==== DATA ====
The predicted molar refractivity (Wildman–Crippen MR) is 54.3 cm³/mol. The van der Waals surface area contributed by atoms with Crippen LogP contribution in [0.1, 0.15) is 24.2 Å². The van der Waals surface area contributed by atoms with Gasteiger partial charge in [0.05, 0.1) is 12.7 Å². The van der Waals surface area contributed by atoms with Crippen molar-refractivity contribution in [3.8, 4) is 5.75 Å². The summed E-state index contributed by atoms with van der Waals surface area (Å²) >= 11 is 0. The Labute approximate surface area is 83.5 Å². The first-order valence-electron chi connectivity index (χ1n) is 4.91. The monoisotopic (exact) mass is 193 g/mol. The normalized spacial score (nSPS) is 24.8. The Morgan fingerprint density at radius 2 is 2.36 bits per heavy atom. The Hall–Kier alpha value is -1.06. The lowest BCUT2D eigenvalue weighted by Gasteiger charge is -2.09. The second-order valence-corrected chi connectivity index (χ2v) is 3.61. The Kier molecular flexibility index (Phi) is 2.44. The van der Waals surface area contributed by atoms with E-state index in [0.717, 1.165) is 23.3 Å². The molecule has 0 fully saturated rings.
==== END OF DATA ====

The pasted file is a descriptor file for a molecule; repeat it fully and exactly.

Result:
The predicted molar refractivity (Wildman–Crippen MR) is 54.3 cm³/mol. The van der Waals surface area contributed by atoms with Crippen LogP contribution in [0.1, 0.15) is 24.2 Å². The van der Waals surface area contributed by atoms with Gasteiger partial charge in [0.05, 0.1) is 12.7 Å². The van der Waals surface area contributed by atoms with Crippen molar-refractivity contribution in [3.8, 4) is 5.75 Å². The summed E-state index contributed by atoms with van der Waals surface area (Å²) >= 11 is 0. The Labute approximate surface area is 83.5 Å². The first-order valence-electron chi connectivity index (χ1n) is 4.91. The monoisotopic (exact) mass is 193 g/mol. The normalized spacial score (nSPS) is 24.8. The Morgan fingerprint density at radius 2 is 2.36 bits per heavy atom. The Hall–Kier alpha value is -1.06. The lowest BCUT2D eigenvalue weighted by Gasteiger charge is -2.09. The second-order valence-corrected chi connectivity index (χ2v) is 3.61. The Kier molecular flexibility index (Phi) is 2.44. The van der Waals surface area contributed by atoms with E-state index in [0.717, 1.165) is 23.3 Å². The molecule has 0 fully saturated rings.